A fiscal review conducted by the Commission on Government Forecasting and Accountability, or COGFA, determined Illinois’ budget deficit will grow to $6.2 billionfor the fiscal year ending June 30.
If Illinois were to go for a third full fiscal year without a budget, COGFA projected the budget deficit would grow to $7.7 billion, and the state’s backlog of unpaid bills would rise to $22.7 billion from the more than $14.7 billion total that existed as of June 8.
The review was requested by state Rep. David McSweeney, R-Barrington Hills.
Even while the Illinois General Assembly has not passed a budget since fiscal year 2015, and the state has been without a constitutionally mandated balanced budget since 2001, Illinois is spending at record levels. A combination of autopilot spending, appropriations, court orders and consent decrees have caused the state to spend $38.1 billion in fiscal year 2017. COGFA’s latest projections have that autopilot spending growing by $1.6 billion over the coming fiscal year.
COGFA’s report indicated the state’s required pension payments as the biggest driver for the growth in spending. The payments into the state’s pension systems are anticipated to grow by 14 percent to $7.9 billion in fiscal year 2018, according to the AP.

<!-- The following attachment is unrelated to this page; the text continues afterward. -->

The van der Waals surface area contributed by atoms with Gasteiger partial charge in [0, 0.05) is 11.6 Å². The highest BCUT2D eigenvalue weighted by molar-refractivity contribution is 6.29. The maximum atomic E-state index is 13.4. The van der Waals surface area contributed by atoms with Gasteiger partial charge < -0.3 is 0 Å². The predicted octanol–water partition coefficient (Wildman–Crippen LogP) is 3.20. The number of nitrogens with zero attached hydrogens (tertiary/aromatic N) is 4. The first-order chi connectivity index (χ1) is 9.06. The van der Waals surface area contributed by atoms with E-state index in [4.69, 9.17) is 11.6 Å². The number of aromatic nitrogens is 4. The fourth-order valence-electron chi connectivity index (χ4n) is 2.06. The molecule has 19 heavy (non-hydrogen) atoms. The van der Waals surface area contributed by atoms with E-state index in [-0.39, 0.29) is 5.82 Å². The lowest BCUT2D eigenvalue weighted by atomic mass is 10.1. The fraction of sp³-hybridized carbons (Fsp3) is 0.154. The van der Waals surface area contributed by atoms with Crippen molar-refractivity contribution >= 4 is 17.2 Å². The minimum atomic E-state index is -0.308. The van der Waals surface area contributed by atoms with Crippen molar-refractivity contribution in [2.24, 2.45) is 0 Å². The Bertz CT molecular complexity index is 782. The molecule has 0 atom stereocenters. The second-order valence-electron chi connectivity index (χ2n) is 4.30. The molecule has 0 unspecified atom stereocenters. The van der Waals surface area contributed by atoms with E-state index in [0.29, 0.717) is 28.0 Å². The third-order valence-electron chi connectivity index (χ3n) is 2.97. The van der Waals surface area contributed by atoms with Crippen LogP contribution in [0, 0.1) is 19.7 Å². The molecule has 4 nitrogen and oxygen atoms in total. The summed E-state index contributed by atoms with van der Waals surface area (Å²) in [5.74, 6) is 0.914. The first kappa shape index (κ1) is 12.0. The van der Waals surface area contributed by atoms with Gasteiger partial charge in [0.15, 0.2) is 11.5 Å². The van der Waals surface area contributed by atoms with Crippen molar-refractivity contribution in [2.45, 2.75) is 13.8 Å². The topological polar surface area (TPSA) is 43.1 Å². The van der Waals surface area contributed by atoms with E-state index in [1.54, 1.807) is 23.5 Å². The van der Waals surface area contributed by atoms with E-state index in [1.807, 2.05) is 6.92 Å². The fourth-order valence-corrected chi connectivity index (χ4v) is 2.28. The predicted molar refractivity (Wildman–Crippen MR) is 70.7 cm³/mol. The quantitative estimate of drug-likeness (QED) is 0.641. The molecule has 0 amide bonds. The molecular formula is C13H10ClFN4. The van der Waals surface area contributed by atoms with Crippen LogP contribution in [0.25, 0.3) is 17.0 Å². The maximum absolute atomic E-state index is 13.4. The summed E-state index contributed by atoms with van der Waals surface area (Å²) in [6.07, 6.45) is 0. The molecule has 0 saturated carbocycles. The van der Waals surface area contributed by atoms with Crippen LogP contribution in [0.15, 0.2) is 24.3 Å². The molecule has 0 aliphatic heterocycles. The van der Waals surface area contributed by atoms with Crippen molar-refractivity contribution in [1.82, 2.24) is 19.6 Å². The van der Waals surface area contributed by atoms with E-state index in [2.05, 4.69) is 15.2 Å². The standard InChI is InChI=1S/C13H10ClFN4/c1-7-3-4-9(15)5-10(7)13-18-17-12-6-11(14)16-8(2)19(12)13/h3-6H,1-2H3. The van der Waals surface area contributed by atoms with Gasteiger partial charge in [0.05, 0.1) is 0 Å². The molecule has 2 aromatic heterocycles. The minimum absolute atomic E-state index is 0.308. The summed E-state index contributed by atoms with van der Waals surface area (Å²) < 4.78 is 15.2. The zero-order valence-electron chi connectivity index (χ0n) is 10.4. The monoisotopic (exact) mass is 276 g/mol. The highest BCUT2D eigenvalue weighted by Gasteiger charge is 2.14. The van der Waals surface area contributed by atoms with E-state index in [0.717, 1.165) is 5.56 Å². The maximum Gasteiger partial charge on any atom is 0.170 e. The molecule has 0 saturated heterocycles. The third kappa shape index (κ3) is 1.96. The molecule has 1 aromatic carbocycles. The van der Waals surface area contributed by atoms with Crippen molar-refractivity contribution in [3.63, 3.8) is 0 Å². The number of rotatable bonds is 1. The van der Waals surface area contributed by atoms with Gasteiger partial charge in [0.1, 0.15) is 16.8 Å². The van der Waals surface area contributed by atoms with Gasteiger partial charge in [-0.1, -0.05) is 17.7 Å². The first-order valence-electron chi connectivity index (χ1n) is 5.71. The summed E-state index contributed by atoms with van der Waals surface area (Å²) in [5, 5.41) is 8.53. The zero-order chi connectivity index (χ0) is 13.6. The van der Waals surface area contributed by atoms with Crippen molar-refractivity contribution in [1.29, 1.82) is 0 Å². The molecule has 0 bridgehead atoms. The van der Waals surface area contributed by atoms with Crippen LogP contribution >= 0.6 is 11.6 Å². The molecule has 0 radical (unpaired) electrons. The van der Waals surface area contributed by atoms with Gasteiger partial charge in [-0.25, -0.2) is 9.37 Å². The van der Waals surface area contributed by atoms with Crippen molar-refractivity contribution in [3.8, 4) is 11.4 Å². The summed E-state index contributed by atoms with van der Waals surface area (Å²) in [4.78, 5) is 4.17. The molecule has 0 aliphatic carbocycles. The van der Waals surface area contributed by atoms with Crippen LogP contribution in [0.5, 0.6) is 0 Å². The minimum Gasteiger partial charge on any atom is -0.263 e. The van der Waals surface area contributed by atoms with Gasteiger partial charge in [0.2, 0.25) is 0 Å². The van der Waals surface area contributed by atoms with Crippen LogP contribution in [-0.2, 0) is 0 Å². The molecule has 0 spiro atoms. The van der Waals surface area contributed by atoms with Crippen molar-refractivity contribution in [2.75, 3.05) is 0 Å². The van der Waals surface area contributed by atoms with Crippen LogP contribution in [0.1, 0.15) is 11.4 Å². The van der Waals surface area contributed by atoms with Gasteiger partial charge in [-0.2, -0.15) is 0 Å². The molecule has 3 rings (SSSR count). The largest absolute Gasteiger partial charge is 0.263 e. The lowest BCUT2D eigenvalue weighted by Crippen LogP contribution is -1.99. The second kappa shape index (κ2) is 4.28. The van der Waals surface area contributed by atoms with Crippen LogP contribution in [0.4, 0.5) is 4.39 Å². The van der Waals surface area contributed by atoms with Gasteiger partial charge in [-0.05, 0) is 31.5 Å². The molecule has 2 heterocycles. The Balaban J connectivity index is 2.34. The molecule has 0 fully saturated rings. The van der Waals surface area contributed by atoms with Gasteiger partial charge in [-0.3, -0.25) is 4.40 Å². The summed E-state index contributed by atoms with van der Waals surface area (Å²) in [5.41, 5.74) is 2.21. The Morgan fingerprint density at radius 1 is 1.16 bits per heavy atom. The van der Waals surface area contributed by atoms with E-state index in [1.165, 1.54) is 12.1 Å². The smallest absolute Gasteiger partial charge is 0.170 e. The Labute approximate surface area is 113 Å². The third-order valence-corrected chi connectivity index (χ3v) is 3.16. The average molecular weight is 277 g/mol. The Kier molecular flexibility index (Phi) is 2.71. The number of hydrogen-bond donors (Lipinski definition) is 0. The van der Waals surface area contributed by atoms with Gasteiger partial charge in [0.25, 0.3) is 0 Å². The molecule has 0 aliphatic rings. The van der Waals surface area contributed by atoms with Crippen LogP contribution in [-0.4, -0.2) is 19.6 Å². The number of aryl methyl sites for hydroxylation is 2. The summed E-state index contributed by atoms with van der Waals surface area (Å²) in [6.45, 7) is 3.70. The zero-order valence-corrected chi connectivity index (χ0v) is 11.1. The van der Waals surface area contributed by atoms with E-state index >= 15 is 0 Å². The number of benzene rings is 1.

Moody’s Investors Service calculates Illinois’ pension debt is more than $250 billion, which is far more than the $130 billion unfunded pension liability that the state claims. Moody’s pointed to the state’s growing pension debt in its decision to downgrade Illinois’ credit rating to Baa3, or one level above junk-bond status.
S&P Global Ratings, who also recently cut Illinois’ credit rating to one level above junk, issued a warning June 7 that they would lower the state’s credit rating to junk status if a budget agreement wasn’t reached by July 1.